ST. LOUIS (AP) – Yes, it is possible to win on the road in the NL championship series. Roy Oswalt showed the way for Houston, silencing the St. Louis Cardinals and all their red-clad fans.

Oswalt pitched seven stellar innings, closer Brad Lidge finished up and the Astros defeated the Cardinals 4-1 Thursday night, evening the best-of-seven series at one game apiece.

Houston scrounged for a couple of runs off Mark Mulder – one scoring on a passed ball, the other on Craig Biggio’s groundout. The Astros added two more in the eighth off reliever Julian Tavares.

Division series hero Chris Burke came through again, scoring two runs and driving in another with a two-out single in the eighth – ending Houston’s 0-for-14 drought with runners in scoring position.

Lidge came on for a two-inning save, closing out the six-hitter with three strikeouts.

Oswalt allowed only five hits, struck out six and didn’t let a runner past second base except for Albert Pujols, who led off the sixth with a 438-foot home run that cleared the Houston bullpen. Otherwise, Oswalt made every big pitch he needed, improving his career postseason record to 3-0.

The Cardinals went 0-for-6 against the right-hander with runners in scoring position. Oswalt twice faced Jim Edmonds with two runners on – and came out on top both times against the dangerous left-handed hitter.

In the fifth, Edmonds took a called third strike on a 3-2 pitch. Two innings later, the crowd of 52,358 – nearly all of them adorned in red – was in an uproar after the Cardinals put runners at first and second with only one out.

But Oswalt retired David Eckstein with a fly ball to center, then got Edmonds on a grounder to first – the last of the starter’s 108 pitches. Oswalt covered on the play, pumping his fist after he took the flip from Lance Berkman.

The Central Division rivals are meeting in the NLCS for the second year in a row, and their first eight games all went to the home team.

The 2004 series went the distance, with St. Louis advancing to the World Series by winning four games at Busch Stadium. The streak continued with the Cardinals winning 5-3 in Game 1 Wednesday.

Now, St. Louis has to win at least one game in Texas – something it couldn’t do last year – to bring the series back to soon-to-be demolished Busch.

The next three games are in Houston, beginning with Saturday’s contest matching Roger Clemens of the Astros against St. Louis’ Matt Morris.

Burke’s run-scoring single off Tavares gave the Astros a 3-1 lead, and the runner came all the way around to score when Adam Everett tripled off the glove of left-fielder Reggie Sanders.

Sanders, the Cardinals’ hottest postseason hitter with 12 RBIs, fell awkwardly on the warning track and left the game. He sustained a sprained lower back.

Houston started quickly against Mulder, beginning the game with singles by Biggio and Willy Taveras. But Berkman struck out and Morgan Ensberg hit into a comebacker to Mulder, who started an inning-ending double play.

St. Louis led the majors with 196 double plays during the regular season, and this was their ninth in five postseason games.

But the Cardinals fell behind for the first time in the playoffs when Houston pushed an unearned run across in the second.

Burke, who had an 18th-inning homer to clinch an opening-round victory over Atlanta and a pinch-hit homer in Game 1 against St. Louis, got the start in this one and kept up his hot streak. He tripled to the gap in the second, barely beating Mark Grudzielanek’s relay throw. Mulder retired Everett on a grounder back to the mound, then walked Brad Ausmus intentionally to get to Oswalt.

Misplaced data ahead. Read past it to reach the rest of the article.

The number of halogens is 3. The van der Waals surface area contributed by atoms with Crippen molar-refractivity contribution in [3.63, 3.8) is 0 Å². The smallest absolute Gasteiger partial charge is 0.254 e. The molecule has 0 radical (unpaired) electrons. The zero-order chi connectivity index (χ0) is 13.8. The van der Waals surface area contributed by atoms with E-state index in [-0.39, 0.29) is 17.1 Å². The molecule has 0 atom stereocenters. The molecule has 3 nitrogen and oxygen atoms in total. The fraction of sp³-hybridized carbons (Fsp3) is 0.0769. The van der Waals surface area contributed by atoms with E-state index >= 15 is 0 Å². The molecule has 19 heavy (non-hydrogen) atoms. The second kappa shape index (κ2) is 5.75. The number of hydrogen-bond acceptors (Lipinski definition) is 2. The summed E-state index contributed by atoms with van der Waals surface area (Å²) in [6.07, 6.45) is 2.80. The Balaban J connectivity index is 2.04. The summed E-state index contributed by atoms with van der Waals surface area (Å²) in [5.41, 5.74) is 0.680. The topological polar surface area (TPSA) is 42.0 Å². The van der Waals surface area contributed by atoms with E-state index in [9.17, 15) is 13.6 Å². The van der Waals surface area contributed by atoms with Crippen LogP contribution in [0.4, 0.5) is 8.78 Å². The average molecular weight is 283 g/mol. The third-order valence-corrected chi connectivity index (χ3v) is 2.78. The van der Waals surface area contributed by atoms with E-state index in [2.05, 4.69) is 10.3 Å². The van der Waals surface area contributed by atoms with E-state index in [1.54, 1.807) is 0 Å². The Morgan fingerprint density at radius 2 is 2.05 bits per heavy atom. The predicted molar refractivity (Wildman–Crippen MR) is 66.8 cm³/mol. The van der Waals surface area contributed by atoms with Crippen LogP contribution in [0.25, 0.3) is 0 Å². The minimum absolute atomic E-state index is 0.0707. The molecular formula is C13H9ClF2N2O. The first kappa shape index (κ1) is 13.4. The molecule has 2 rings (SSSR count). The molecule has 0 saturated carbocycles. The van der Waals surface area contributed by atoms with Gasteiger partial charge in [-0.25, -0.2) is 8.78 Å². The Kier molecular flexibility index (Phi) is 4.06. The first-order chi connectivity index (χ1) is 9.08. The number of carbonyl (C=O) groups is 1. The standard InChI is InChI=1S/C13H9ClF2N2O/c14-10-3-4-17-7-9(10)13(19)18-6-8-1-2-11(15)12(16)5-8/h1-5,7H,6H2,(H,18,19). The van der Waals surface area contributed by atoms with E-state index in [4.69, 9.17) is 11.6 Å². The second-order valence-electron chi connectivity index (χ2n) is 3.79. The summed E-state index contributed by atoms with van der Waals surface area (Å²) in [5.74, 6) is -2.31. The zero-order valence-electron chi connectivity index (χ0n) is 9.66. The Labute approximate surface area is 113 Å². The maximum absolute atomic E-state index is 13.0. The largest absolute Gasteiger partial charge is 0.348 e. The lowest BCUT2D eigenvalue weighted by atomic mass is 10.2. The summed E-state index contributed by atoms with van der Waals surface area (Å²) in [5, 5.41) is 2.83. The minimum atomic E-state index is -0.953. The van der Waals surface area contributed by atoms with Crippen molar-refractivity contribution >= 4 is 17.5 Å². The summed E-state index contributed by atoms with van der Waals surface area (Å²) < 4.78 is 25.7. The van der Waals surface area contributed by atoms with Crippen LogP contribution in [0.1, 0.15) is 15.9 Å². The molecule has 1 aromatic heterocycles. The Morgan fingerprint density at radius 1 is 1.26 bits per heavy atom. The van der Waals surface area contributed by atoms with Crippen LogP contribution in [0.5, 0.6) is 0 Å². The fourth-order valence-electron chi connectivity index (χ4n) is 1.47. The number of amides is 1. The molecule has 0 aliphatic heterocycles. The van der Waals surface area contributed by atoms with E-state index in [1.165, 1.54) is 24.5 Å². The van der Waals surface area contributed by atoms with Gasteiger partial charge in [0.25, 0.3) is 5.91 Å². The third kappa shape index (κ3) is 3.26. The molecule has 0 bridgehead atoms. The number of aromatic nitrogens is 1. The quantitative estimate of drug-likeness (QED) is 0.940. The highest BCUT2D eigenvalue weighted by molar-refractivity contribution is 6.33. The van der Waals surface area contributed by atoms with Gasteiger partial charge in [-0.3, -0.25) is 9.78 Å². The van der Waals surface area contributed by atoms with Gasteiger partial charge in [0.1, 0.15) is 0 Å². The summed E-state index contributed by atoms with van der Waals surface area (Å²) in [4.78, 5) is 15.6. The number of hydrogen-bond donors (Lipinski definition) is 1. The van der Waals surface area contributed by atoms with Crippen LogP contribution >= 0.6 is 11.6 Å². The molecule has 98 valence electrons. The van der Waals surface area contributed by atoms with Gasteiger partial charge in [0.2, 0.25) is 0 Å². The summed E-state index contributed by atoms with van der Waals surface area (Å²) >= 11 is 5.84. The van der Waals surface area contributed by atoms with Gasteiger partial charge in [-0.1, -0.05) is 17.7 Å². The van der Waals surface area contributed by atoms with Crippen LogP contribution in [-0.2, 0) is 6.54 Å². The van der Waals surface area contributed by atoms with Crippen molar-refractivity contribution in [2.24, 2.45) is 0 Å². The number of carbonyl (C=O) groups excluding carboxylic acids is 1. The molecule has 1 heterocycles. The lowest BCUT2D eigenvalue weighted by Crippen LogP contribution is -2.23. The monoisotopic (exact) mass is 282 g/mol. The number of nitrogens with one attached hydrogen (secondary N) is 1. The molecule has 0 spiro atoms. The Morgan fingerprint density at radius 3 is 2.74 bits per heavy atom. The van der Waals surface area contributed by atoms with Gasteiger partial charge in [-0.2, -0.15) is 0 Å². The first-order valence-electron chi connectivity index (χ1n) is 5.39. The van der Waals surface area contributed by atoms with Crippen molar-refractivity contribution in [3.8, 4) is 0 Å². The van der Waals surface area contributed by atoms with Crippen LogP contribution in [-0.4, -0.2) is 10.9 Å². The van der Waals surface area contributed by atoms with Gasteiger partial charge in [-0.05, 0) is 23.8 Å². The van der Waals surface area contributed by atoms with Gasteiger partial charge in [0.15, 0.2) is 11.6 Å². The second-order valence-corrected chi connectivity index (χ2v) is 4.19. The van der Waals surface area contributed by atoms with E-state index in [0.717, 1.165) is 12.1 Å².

The weak-hitting Oswalt, he batted just .178 during the season, took a couple of balls. The favorable count prompted Ausmus to take off for second on an attempted steal, which appeared to distract catcher Yadier Molina. He let an inside fastball deflect off his glove for a passed ball, and Burke trotted home with the first run of the game.

In its first four postseason games, St. Louis outscored San Diego and Houston 16-0 through the first four innings.

The Astros made it 2-0 in the fifth. Ausmus doubled to the wall, Oswalt got down a sacrifice bunt and Biggio hit a grounder to short with the infield back to drive in the run.

The Cardinals put two runners on against Oswalt in the first to bring up Sanders, whose two-run homer sparked a 5-3 victory in the opener. This time, he ended the threat by grounding out to third.

Edmonds atoned a bit for his offensive shortcomings with a brilliant defensive play in the sixth.

After Berkman led off with a single, Ensberg hit a long drive that appeared certain to bring home a run. But, at the last second, Edmonds stretched out to make the backhanded catch, belly-flopping onto the warning track but holding on. When he got up, the front of his jersey was covered in dirt.

Mulder pitched good enough to win, giving up eight hits and one earned run in seven inning.

While it wasn’t as controversial as the call that helped Chicago win Game 2 of the ALCS, home plate umpire Greg Gibson got one wrong in the second. He ruled St. Louis’ Grudzielanek grounded out on a dribbler to the mound, but television replays clearly showed the ball went off the hitter’s foot and should have been called a foul ball.

Grudzielanek and Cardinals manager Tony La Russa briefly argued the call, but Gibson stood by it and didn’t ask for help from any of the umpires in the field who might have had a better view.

Notes: Hall of Famer and former Cardinals SS Ozzie Smith threw out the ceremonial first pitch. Friday is the 20th anniversary of Smith’s memorable home run off Tom Niedenfuer to win Game 5 of the 1985 NLCS against the Dodgers. … After Sanders went down, So Taguchi took over in LF.

AP-ES-10-13-05 2339EDT

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